Israeli PM Netanyahu should be charged with bribery

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In a joint statement with the Israel Securities Authority, Israeli police said that sufficient evidence was found to bring bribery charges against Netanyahu and his wife.

Police said they have established an evidentiary foundation to charge the pair with accepting bribes, fraud and breach of trust.

Police recommended that charges also be brought against Elovitch and his wife.

Police also recommended indicting Mr Elovitch and his wife Iris for giving bribes, among other offences, while the statement said their son Or should face fraud charges.

Authorities claim Mr Netanyahu awarded regulatory favours to the country's leading telecommunications company, Bezeq Telecom Israel, in return for more favourable coverage of him and his wife on its news website, Walla.

The prime minister has denied any wrongdoing, dismissing the accusations as a witch hunt orchestrated by the media.

In Case 1000, Netanyahu is suspected of having received gifts from businessmen overseas totaling 1 million shekels (approximately $280,000), including cigars, champagne, jewelry and more, from 2007 through 2016.

The recommendation of an indictment against the prime minister for the third time this year prompted calls for his resignation.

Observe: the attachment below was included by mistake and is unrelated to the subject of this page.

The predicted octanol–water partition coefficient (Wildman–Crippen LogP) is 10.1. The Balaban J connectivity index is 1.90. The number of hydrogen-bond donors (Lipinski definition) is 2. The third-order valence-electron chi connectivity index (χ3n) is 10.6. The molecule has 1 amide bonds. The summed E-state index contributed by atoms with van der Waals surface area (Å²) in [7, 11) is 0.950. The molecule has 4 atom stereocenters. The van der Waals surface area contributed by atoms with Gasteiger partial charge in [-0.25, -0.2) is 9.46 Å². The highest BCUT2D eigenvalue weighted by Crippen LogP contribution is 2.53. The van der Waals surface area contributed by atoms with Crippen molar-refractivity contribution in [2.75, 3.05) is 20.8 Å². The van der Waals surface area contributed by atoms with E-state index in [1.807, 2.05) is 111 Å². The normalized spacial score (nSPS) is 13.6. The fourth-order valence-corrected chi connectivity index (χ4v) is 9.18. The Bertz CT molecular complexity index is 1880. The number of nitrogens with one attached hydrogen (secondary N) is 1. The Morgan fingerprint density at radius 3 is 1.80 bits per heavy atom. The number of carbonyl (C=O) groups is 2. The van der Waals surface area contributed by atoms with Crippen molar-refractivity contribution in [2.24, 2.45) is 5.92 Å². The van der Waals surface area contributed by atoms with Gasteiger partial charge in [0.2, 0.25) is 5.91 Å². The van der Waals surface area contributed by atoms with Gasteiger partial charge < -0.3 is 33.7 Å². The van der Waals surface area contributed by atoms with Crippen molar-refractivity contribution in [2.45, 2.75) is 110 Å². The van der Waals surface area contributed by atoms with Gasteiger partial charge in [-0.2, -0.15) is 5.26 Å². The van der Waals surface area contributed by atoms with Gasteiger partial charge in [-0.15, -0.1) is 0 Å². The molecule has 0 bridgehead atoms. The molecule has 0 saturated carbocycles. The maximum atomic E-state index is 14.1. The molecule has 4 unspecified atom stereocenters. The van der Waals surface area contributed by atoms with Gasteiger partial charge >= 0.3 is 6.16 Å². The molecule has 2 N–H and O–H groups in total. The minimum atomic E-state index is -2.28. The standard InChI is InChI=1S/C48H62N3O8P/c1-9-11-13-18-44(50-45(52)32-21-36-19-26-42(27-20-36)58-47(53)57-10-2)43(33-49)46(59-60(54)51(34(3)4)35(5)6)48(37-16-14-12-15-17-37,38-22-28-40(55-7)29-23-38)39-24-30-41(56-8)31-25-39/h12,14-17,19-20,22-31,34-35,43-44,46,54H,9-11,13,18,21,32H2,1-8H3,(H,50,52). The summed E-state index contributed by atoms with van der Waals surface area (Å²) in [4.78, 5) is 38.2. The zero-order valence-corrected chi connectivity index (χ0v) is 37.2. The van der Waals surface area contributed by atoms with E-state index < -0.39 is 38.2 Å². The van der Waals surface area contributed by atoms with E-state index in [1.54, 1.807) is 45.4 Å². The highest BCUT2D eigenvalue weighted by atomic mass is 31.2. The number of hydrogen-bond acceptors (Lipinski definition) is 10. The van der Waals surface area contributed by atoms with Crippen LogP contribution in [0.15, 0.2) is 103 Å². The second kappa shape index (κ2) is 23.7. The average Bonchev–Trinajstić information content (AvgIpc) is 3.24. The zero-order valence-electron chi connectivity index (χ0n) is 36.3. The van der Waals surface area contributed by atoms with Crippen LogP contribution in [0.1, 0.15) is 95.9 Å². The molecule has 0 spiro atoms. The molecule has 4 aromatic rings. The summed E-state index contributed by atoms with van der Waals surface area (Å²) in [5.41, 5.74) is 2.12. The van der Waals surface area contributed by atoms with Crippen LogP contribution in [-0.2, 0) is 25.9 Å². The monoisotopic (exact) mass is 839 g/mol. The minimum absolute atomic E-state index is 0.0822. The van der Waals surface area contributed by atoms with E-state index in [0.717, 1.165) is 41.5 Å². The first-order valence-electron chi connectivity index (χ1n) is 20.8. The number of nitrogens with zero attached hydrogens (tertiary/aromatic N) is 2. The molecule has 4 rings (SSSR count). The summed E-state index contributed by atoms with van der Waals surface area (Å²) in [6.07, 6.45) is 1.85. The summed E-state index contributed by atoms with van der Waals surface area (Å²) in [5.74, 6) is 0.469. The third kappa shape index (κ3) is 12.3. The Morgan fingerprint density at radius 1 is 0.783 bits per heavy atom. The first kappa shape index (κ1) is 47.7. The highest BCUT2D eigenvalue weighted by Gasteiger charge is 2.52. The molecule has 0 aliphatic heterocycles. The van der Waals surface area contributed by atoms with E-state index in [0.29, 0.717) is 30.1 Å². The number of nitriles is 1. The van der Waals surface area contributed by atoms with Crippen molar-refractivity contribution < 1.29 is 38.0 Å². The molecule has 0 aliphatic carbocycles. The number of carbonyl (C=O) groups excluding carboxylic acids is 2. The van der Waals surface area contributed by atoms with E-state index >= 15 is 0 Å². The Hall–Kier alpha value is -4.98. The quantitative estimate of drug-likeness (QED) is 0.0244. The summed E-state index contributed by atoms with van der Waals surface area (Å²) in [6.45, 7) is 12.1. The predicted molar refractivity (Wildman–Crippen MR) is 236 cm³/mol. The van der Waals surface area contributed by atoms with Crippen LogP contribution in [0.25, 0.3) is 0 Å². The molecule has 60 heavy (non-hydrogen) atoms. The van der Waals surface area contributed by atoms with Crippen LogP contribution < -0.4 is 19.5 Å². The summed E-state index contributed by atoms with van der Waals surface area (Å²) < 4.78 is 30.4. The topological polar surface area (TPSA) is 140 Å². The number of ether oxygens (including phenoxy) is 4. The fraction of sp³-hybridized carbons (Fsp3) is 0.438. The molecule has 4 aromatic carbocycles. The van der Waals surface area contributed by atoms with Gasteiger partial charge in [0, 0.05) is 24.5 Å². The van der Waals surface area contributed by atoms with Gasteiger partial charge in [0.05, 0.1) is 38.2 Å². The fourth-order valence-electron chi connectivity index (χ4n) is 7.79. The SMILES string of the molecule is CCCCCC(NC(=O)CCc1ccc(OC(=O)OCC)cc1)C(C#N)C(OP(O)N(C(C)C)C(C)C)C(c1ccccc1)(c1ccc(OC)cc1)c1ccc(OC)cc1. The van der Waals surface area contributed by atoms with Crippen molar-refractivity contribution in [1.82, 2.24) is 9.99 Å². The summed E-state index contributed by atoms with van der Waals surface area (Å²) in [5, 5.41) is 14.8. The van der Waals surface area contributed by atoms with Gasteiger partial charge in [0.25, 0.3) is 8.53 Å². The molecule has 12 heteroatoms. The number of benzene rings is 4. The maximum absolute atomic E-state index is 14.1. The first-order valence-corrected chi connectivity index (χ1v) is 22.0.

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According to messages exchanged that day between Elovitch and Yeshua, Hefetz had told Elovitch that the prime minister's staff believed the two investigations concerned Elovitch and Netanyahu's relationship with Australian billionaire James Packer.

The head of the opposition Labour party, Mr Avi Gabbay, renewed his call for Mr Netanyahu to resign after the latest recommendations were released.

A year after that tense meeting, in December 2017, as part of his testimony in a separate graft case over allegations Elovitch had defrauded investors, Yeshua would hand his phone over to police, knowing full well what it contained and, say investigators, with great relief at being rid of it.

Netanyahu has rejected the allegations, saying: "These recommendations were determined and leaked even before the investigations began".

That act launched what is today known as Case 4000. The attorney general will make the final decision on whether to press charges.

"A prime minister with so many criminal cases around him can not continue in his job and must resign", said Avi Gabbay, the head of the Labor party. "A person with such a sickly obsession with what the media says about him must not lead the State of Israel".

"The question is what will happen first: Will the attorney-general decide to prosecute or will the Government collapse?" said Reuven Hazan, a professor of political science at Hebrew University of Jerusalem.

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